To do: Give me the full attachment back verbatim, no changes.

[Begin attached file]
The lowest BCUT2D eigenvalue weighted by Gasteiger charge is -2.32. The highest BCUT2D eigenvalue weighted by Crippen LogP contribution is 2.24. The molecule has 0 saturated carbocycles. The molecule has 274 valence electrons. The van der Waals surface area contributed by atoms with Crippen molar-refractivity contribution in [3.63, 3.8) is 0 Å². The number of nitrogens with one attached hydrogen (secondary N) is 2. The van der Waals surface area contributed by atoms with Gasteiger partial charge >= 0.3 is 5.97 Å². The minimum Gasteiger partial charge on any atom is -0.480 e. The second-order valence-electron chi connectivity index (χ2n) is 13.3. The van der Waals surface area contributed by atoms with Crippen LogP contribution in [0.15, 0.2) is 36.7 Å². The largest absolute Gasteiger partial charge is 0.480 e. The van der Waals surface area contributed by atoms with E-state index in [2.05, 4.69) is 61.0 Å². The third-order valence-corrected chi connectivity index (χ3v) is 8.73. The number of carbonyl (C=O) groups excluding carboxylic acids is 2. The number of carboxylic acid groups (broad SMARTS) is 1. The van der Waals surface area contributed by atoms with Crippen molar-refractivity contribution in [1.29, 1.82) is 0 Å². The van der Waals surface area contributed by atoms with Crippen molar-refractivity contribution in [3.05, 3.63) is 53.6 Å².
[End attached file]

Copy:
The lowest BCUT2D eigenvalue weighted by Gasteiger charge is -2.32. The highest BCUT2D eigenvalue weighted by Crippen LogP contribution is 2.24. The molecule has 0 saturated carbocycles. The molecule has 274 valence electrons. The van der Waals surface area contributed by atoms with Crippen molar-refractivity contribution in [3.63, 3.8) is 0 Å². The number of nitrogens with one attached hydrogen (secondary N) is 2. The van der Waals surface area contributed by atoms with Gasteiger partial charge >= 0.3 is 5.97 Å². The minimum Gasteiger partial charge on any atom is -0.480 e. The second-order valence-electron chi connectivity index (χ2n) is 13.3. The van der Waals surface area contributed by atoms with Crippen LogP contribution in [0.15, 0.2) is 36.7 Å². The largest absolute Gasteiger partial charge is 0.480 e. The van der Waals surface area contributed by atoms with E-state index in [2.05, 4.69) is 61.0 Å². The third-order valence-corrected chi connectivity index (χ3v) is 8.73. The number of carbonyl (C=O) groups excluding carboxylic acids is 2. The number of carboxylic acid groups (broad SMARTS) is 1. The van der Waals surface area contributed by atoms with Crippen molar-refractivity contribution in [1.29, 1.82) is 0 Å². The van der Waals surface area contributed by atoms with Crippen molar-refractivity contribution in [3.05, 3.63) is 53.6 Å².